The practice of medicine in a busy academic hospital often involves a degree of anonymity. The daily experience of any given inpatient includes an endless, unpredictable parade of nameless scrubs, white coats, and suits, each entering the modified and impersonal bedroom with a specific agenda: to obtain vital signs, to examine the body, to ask questions about the recent illness, to discuss discharge planning. Many, if not most, of these individuals will introduce themselves: “Hi, I’m John, I’m your nurse for today.” “Hi, I’m Ann, one of the medical students on the team taking care of you.” “Hello, I’m Dr. Thompson, a nephrologist.” However, a considerable number of patients cannot manage to recall the names of the doctors and nurses who take care of them in the hospital: there are too many of them, and it isn’t easy to remember much when you’re sick. Many patients also have trouble remembering or spelling the names of primary care doctors or specialists they see in the clinic. Instead, these individuals fit into a role: the cardiologist, the physical therapist, the night nurse. Is this an inevitable failure of human memory or a lack of sufficient effort on our part to make our names known to our patients?
On my part, I find it difficult to hold on to names unless I have associations built around an individual’s identity. For example, I can remember the name of an interviewer I am going to meet tomorrow because I know there is a specific context in which I will be speaking with her. In the absence of these associations such as when I’m meeting someone without prior arrangement, the best way for me to remember a name is to learn a person’s name while shaking his hand. Almost without fail I can remember a name if learned in such fashion. However, if I don’t shake someone’s hand (especially if I am meeting many people at once), there is a significant chance that I will forget that name. In the hospital, it is not uncommon for medical personnel to decline to shake the hands of their patients (or even colleagues) for concern about the spread of germs. If others follow the same method of storing names in memory as I do, then it isn’t difficult to see how it would be easy to forget recently acquired names.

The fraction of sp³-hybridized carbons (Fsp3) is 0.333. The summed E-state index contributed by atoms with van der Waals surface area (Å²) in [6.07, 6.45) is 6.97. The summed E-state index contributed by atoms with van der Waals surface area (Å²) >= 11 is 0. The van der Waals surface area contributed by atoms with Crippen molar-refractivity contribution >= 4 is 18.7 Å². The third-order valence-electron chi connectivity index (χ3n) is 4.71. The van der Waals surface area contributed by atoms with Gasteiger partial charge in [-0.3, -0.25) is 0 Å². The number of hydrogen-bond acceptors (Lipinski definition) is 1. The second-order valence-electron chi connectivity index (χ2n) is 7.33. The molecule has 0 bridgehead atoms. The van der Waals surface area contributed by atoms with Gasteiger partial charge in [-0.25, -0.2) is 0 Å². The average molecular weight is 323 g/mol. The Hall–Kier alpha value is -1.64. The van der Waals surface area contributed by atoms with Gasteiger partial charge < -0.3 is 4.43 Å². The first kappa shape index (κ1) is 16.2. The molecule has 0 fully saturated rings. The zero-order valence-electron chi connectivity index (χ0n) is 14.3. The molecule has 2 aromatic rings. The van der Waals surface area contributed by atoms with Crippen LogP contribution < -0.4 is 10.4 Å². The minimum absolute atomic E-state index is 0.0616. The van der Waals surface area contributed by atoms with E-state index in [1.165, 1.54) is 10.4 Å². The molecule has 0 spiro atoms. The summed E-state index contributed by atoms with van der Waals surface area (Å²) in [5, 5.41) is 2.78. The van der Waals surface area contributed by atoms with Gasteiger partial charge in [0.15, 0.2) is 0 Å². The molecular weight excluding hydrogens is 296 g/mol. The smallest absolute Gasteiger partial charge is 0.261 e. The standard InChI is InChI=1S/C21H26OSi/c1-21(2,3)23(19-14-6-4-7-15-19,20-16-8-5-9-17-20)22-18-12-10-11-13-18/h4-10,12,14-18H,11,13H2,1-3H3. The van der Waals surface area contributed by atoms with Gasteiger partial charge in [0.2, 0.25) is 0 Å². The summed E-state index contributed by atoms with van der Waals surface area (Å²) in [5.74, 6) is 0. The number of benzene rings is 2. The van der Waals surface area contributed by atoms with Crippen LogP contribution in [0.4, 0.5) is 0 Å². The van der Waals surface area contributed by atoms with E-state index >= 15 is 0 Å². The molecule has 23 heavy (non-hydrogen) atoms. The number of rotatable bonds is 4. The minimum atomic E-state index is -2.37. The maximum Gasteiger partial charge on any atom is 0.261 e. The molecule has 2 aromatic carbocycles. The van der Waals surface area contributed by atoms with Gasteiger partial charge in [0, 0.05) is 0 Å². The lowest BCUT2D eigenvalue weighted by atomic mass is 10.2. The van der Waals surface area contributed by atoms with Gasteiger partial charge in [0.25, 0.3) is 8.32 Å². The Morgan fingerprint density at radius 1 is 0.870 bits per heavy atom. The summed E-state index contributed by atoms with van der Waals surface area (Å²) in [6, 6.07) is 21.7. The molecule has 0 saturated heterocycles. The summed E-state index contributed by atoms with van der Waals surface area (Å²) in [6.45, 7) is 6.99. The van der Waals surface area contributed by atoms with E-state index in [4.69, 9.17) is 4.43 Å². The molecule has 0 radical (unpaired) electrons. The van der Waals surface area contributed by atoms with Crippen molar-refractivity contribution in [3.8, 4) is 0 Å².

There is some measurable appeal to anonymity in the hospital: it’s harder for trouble to arrive at your doorstep if it doesn’t know your name and address. I’ve closely observed the many attending physicians with whom I have worked and noticed a wide variety of approaches to the simple task of introducing oneself: some walk into the patient’s room and start the interview and exam without ever mentioning their name, while others go so far as to give each patient a business card (with a photograph). Exposing one’s name has the logical benefit of spreading one’s reputation among the patient populace (i.e. recruiting new patients among friends and family members of the patient), but it also exposes one more readily to the manifestations of patient frustration, litigation (e.g. pick a name and sue), and potentially excess interpersonal contact (i.e. too many phone calls and e-mails). A fellow medical student alerted me to a built-in feature of the iPhone that allows one to turn off one’s caller ID so that one’s calls show up as “Blocked” on the recipient’s cell phone: this is shared among medical personnel as being a useful tool for making calls to patients and their families. In many ways, our interactions with patients and their families must fit into small, discrete boxes of time and effort: there cannot be a trail or a route of communication that leads back and permits future interactions that are not initiated by the doctor.
On the other hand, giving one’s name to another person is a powerful gesture: it is a gesture of trust and connection. Names carry a great deal of weight in every human culture, else parents would not agonize over the task of selecting the right names for their children. Introducing oneself gives the other person access to one’s social network: in the context of the medical system, the giving of a medical provider’s name is a transaction that permits the repetition of medical services in the future. Beyond the business implications, this gesture also can clearly state an intention: “I am here to take care of you now, and I will take care of you in the future should you need me.” I always introduce myself to every patient under my care and find pride when they include me or refer to me as their primary “doctor.” However, I am in a privileged, protected position as a medical student because I do not have a longitudinal practice: patients cannot find me. Nonetheless, there are a few patients for whom I have taken extra measures to provide my name and contact information: the patients whom can benefit most from my ability to seek and find meaningful medical information or the right people to help address complex medical issues (that also interest me). Recently, though, I found myself thinking as I gave a patient my contact information, “I might be practicing medicine here in the future. If you are in need of a neurologist, I would be happy to take care of you or find the people who can.” Here is my name.